ATE: What are some ways I can prepare my church building for winter weather?


Winter is right around the corner, and we want you to be prepared. Every season has its own need for special maintenance, and that’s especially true when the temperatures start to plummet. Cold weather can wreak havoc on your property, which makes it all the more important to take preventative measures to protect your building.


Fortunately, you can take a preventative approach to prepare your building for winter and avoid cold-weather catastrophes. While each property’s needs will be different, consider the following tips when preparing your property this season:


HVAC

Your HVAC system works hard all year long, but it pulls extra weight in the winter. Before you crank up the heat to combat colder temps, ensure your buildings’ heating, ventilation, and air conditioning (HVAC) system is running efficiently and effectively. To do so, replace filters, inspect and repair broken parts, identify and respond to cracked duct work, drain line clogs, and make sure your HVAC system is the proper size for your unit. Another recommendation is to store or cover air-conditioning units that will go unused during the fall and winter seasons.


Plumbing

Unfortunately, burst pipes are a common culprit of winter property damage. During frigid temperatures, exposed plumbing can freeze and rupture. Something to keep in mind is that fissured pipes can cause water to flood your building and possibly damage ceilings, walls, wiring, and other structural areas. Additionally, this excessive moisture can promote mold growth. Avoid this wet mess by insulating and sealing cracks and openings around exposed pipes. Another tip is to set internal thermostats to at least 55 degrees Fahrenheit to help ensure that your pipes aren’t in danger of bursting.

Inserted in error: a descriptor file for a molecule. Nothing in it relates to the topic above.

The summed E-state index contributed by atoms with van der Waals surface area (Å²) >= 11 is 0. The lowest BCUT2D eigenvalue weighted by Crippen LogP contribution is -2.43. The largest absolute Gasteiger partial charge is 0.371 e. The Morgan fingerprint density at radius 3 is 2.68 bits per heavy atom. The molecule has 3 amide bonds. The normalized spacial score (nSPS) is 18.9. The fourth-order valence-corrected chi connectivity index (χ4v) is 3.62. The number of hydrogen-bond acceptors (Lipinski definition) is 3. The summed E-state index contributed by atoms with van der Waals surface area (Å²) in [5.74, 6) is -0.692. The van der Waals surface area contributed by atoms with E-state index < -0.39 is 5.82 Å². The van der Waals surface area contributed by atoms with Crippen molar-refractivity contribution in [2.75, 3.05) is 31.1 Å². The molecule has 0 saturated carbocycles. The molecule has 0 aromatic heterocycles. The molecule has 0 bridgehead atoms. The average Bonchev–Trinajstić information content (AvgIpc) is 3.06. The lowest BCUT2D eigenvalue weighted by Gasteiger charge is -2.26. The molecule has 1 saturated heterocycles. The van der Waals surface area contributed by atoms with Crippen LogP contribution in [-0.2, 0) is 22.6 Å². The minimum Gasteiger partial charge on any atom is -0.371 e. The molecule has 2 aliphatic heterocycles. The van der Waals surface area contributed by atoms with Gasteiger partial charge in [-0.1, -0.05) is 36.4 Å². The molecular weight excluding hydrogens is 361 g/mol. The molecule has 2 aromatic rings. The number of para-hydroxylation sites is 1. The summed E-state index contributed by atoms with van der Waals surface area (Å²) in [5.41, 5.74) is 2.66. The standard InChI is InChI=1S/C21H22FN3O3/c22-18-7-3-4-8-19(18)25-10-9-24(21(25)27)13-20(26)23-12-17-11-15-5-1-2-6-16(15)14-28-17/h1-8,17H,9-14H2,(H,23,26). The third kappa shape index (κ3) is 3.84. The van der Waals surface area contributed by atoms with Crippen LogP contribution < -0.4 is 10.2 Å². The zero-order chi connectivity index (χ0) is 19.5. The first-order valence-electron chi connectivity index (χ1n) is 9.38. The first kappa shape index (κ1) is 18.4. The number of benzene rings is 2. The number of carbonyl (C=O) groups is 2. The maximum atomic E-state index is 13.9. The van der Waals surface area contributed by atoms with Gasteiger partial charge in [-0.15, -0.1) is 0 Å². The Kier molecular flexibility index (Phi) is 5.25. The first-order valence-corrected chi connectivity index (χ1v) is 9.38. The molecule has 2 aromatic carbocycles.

Roof

Your roof is a critically important part of your property. Inspect your roof for holes or damage that could cause leaks during snowmelt to prevent leaks and other expensive issues. Another thing to check for are loose shingles. You will want to repair damage to existing seals and flashing to ensure the roof is structurally sound and capable of withstanding this year's winter conditions.


You’ll also need to inspect your gutters and drains for potential damage. Verify they’re secure to your building and free from debris. When snow and ice cannot drain off your roof, it will freeze and cause roofing problems and subsequent interior damage. So, be sure to evaluate your gutters and downspouts for any water backup to be assured you’re in the clear.


Windows

You’ll want to inspect windows both inside and outside to ensure they are properly sealed. Doing so can reduce energy bills while simultaneously preventing excess moisture and mold risks. You may even want to consider replacing windows that are showing signs of aging to avoid potential interior and exterior building damage.


Older, single-pane windows offer low thermal resistance. If budget allows, install double or triple-pane windows with a high thermal resistance (R-value) and thermal break. This will ensure to prepare your home for any weather this winter.